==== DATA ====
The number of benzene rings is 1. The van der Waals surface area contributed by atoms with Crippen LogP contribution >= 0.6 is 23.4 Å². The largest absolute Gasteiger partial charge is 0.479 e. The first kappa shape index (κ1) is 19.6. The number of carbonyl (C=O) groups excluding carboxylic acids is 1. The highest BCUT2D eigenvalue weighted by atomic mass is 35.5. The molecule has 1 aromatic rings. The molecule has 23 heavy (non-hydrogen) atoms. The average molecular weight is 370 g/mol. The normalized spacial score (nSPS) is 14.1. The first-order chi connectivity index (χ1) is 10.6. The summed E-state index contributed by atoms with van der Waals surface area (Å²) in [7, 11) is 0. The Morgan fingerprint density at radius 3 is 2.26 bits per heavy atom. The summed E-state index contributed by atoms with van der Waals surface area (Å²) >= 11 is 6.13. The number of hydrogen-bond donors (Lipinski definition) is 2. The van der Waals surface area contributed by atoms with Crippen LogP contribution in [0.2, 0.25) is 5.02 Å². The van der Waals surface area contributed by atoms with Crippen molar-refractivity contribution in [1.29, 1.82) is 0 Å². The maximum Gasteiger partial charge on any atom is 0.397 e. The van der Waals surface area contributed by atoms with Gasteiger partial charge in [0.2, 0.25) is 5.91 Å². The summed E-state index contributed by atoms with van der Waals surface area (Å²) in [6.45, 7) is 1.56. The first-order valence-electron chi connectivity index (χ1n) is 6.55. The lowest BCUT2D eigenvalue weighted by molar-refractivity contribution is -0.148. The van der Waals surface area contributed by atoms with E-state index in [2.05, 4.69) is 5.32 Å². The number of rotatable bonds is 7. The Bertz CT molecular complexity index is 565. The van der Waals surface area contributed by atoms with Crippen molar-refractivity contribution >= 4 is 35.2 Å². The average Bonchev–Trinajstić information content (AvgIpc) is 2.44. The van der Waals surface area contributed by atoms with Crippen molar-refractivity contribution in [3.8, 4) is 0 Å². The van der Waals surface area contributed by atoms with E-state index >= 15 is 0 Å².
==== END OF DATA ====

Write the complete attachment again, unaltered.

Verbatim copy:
The number of benzene rings is 1. The van der Waals surface area contributed by atoms with Crippen LogP contribution >= 0.6 is 23.4 Å². The largest absolute Gasteiger partial charge is 0.479 e. The first kappa shape index (κ1) is 19.6. The number of carbonyl (C=O) groups excluding carboxylic acids is 1. The highest BCUT2D eigenvalue weighted by atomic mass is 35.5. The molecule has 1 aromatic rings. The molecule has 23 heavy (non-hydrogen) atoms. The average molecular weight is 370 g/mol. The normalized spacial score (nSPS) is 14.1. The first-order chi connectivity index (χ1) is 10.6. The summed E-state index contributed by atoms with van der Waals surface area (Å²) in [7, 11) is 0. The Morgan fingerprint density at radius 3 is 2.26 bits per heavy atom. The summed E-state index contributed by atoms with van der Waals surface area (Å²) >= 11 is 6.13. The number of hydrogen-bond donors (Lipinski definition) is 2. The van der Waals surface area contributed by atoms with Crippen LogP contribution in [0.2, 0.25) is 5.02 Å². The van der Waals surface area contributed by atoms with Crippen molar-refractivity contribution in [1.29, 1.82) is 0 Å². The maximum Gasteiger partial charge on any atom is 0.397 e. The van der Waals surface area contributed by atoms with Gasteiger partial charge in [0.2, 0.25) is 5.91 Å². The summed E-state index contributed by atoms with van der Waals surface area (Å²) in [6.45, 7) is 1.56. The first-order valence-electron chi connectivity index (χ1n) is 6.55. The lowest BCUT2D eigenvalue weighted by molar-refractivity contribution is -0.148. The van der Waals surface area contributed by atoms with E-state index in [2.05, 4.69) is 5.32 Å². The number of rotatable bonds is 7. The Bertz CT molecular complexity index is 565. The van der Waals surface area contributed by atoms with Crippen molar-refractivity contribution >= 4 is 35.2 Å². The average Bonchev–Trinajstić information content (AvgIpc) is 2.44. The van der Waals surface area contributed by atoms with Crippen molar-refractivity contribution in [3.8, 4) is 0 Å². The van der Waals surface area contributed by atoms with E-state index >= 15 is 0 Å².